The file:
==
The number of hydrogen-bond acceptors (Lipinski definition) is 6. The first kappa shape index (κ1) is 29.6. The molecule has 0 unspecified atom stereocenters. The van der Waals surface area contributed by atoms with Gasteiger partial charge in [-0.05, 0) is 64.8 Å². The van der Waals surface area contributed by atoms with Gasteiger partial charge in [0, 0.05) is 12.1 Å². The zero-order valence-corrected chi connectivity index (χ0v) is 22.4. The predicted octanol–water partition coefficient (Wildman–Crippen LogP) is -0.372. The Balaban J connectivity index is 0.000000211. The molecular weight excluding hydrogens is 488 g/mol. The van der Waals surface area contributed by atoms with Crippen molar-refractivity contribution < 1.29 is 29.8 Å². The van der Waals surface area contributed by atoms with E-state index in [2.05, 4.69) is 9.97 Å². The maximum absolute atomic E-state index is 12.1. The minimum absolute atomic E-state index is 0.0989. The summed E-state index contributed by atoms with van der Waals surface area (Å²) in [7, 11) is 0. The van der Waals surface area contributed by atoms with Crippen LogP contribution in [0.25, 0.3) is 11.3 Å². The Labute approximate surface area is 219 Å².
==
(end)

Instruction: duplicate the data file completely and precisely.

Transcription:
The number of hydrogen-bond acceptors (Lipinski definition) is 6. The first kappa shape index (κ1) is 29.6. The molecule has 0 unspecified atom stereocenters. The van der Waals surface area contributed by atoms with Gasteiger partial charge in [-0.05, 0) is 64.8 Å². The van der Waals surface area contributed by atoms with Gasteiger partial charge in [0, 0.05) is 12.1 Å². The zero-order valence-corrected chi connectivity index (χ0v) is 22.4. The predicted octanol–water partition coefficient (Wildman–Crippen LogP) is -0.372. The Balaban J connectivity index is 0.000000211. The molecular weight excluding hydrogens is 488 g/mol. The van der Waals surface area contributed by atoms with Crippen molar-refractivity contribution < 1.29 is 29.8 Å². The van der Waals surface area contributed by atoms with E-state index in [2.05, 4.69) is 9.97 Å². The maximum absolute atomic E-state index is 12.1. The minimum absolute atomic E-state index is 0.0989. The summed E-state index contributed by atoms with van der Waals surface area (Å²) in [7, 11) is 0. The van der Waals surface area contributed by atoms with Crippen LogP contribution in [0.25, 0.3) is 11.3 Å². The Labute approximate surface area is 219 Å².